Social Security serves as a key source of income for millions of older Americans. That could be bad news as Social Security is projected to exhaust its trust fund and trigger a 21% benefit reduction unless Congress takes steps to fill the funding gap. The gap results from more workers--retirees--leaving the workforce than workers entering to replace them. This results in Social Security spending more on benefits than the money it takes. Possible steps to close the funding gap include raising the full retirement age and increasing the amount of worker income subject to Social Security tax. Both steps would put more money into the system but at the cost of delaying benefits to lower-income individuals with lower life expectancies and putting a strain on earners whose income is moderately high but not extraordinarily high.
Unfortunately, there's no great solution to Social Security's financial woes. Therefore, current and future recipients alike should brace for the possibility of 2035 when the Social Security trust fund is expected to be depleted. Benefits may look a lot different, and this possibility should be incorporated into a retirement income strategy to minimize impacts on spending.
Does your retirement income strategy account for a Social Security benefit reduction?
Source: Social Security Cuts Are Still on the Table -- and They're Larger Than They Were Before
II. What the COVID-19 pandemic means to retirees and soon-to-be retirees.
It would be a gross understatement to say the COVID-19 pandemic has upended life as we know it. Its impact has been felt far and wide, affecting how we go about daily living. One area that may have received less attention from the media but not from retirees and near-retirees is how it has impacted retirement. The immediate impact is the market volatility of retirement accounts. Depending on the portfolio's makeup, the impact level could vary. To help retirees and pre-retirees facing financial difficulties, the government has passed the Coronavirus Aid, Relief, and Economic Security Act, or CARES Act, which can impact your 401(k), IRA, or other retirement accounts. This Act has created financial savings or relief opportunities for those nearing or in retirement in the form of suspended required minimum distribution (RMD) for 2020, penalty-free 401(k) and IRA withdrawals, and an extension of the tax deadline.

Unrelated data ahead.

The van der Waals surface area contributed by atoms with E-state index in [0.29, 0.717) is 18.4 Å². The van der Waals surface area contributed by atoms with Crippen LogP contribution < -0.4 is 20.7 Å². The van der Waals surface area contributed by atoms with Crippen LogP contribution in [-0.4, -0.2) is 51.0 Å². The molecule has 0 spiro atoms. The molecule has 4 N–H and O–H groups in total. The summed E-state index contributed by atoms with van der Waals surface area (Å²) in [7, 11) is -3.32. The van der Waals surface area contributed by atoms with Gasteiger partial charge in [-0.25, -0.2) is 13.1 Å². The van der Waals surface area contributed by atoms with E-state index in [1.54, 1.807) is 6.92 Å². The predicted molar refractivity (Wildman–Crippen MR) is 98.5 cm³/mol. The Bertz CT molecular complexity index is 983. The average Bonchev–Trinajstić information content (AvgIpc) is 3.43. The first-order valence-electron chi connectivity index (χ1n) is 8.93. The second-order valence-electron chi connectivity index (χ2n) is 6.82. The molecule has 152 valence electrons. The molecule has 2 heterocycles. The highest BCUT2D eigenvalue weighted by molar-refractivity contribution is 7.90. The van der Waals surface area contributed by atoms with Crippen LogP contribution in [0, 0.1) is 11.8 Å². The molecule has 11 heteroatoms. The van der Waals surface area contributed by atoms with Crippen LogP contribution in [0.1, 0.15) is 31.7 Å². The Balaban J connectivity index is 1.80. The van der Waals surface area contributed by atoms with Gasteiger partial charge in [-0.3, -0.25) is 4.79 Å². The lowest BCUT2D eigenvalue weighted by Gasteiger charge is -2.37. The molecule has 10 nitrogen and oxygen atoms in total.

Source: What the COVID-19 pandemic means to retirees and soon-to-be retirees
1 ACTION FOR YOU
I. 4 money moves to make now for future success
Incorporating smart financial habits is always beneficial, no matter what is happening worldwide. Maintaining them will safeguard your financial stability and help you reach financial goals, whether preparing for or living in retirement.
We’ll look at one financial habit to safeguard financial stability, promote financial well-being, and reveal a new one each week.
This week’s smart habit: 4 money moves to make now for future success.
Strengthen Safety Nets - Robust emergency funds and sufficient insurance are intended to help in the face of unexpected circumstances like a job loss or extended illness. Safety nets can assist with unplanned expenses that are not part of usual bills or spending and protect other savings dedicated to meeting goals like retirement.
Fortify Foundation - Your financial house is only as stable as its foundation. A key to a strong foundation is fulfilling the five fundamentals of fiscal fitness, which are 1) saving at least 10% of annual income, 2) building safety nets, 3) fully funding retirement, 4) managing debt, and 5) ensuring being properly housed. A strong financial foundation can put you in a better position to weather any economic downturn.
Streamline Spending - Even if your job status has not changed and your income remains steady, consider reviewing your spending plan, cutting unnecessary costs, and taking advantage of extra money left over each month. The extra money can increase retirement contributions, pay the debt, or add to emergency savings.
Timely Tax Planning - Tax preparation is backward-looking and reactive and offers limited ways to reduce your tax liability. On the other hand, tax planning is forward-looking and proactive and offers expanded opportunities to reduce your tax liability and keep more of your money. Look for opportunities to reduce income, increase deductions, and maximize credits. A penny saved is a penny earned.
Have a Question? Want to chat about it?
Until next week,
Mark Sharp, CFP® RICP® EA